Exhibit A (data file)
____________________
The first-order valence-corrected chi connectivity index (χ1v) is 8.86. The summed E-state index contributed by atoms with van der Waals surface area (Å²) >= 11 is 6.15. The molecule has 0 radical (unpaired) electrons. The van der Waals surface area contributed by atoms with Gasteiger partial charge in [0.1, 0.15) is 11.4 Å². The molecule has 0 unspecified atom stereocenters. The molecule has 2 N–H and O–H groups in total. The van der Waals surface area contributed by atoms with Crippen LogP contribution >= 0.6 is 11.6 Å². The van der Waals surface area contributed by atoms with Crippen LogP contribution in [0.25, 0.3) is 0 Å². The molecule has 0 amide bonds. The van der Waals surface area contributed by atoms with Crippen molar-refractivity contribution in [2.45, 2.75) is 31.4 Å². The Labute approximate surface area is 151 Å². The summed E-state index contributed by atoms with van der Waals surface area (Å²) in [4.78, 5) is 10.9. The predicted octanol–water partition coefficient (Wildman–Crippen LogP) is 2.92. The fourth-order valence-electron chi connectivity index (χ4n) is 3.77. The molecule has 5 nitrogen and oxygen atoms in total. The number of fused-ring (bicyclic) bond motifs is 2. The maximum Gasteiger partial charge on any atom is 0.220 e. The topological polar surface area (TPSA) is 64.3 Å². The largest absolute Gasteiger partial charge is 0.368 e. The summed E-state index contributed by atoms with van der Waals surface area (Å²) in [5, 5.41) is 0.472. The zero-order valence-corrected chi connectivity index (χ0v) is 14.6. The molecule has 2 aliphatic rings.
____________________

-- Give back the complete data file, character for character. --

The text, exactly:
The first-order valence-corrected chi connectivity index (χ1v) is 8.86. The summed E-state index contributed by atoms with van der Waals surface area (Å²) >= 11 is 6.15. The molecule has 0 radical (unpaired) electrons. The van der Waals surface area contributed by atoms with Gasteiger partial charge in [0.1, 0.15) is 11.4 Å². The molecule has 0 unspecified atom stereocenters. The molecule has 2 N–H and O–H groups in total. The van der Waals surface area contributed by atoms with Crippen LogP contribution >= 0.6 is 11.6 Å². The van der Waals surface area contributed by atoms with Crippen LogP contribution in [0.25, 0.3) is 0 Å². The molecule has 0 amide bonds. The van der Waals surface area contributed by atoms with Crippen molar-refractivity contribution in [2.45, 2.75) is 31.4 Å². The Labute approximate surface area is 151 Å². The summed E-state index contributed by atoms with van der Waals surface area (Å²) in [4.78, 5) is 10.9. The predicted octanol–water partition coefficient (Wildman–Crippen LogP) is 2.92. The fourth-order valence-electron chi connectivity index (χ4n) is 3.77. The molecule has 5 nitrogen and oxygen atoms in total. The number of fused-ring (bicyclic) bond motifs is 2. The maximum Gasteiger partial charge on any atom is 0.220 e. The topological polar surface area (TPSA) is 64.3 Å². The largest absolute Gasteiger partial charge is 0.368 e. The summed E-state index contributed by atoms with van der Waals surface area (Å²) in [5, 5.41) is 0.472. The zero-order valence-corrected chi connectivity index (χ0v) is 14.6. The molecule has 2 aliphatic rings.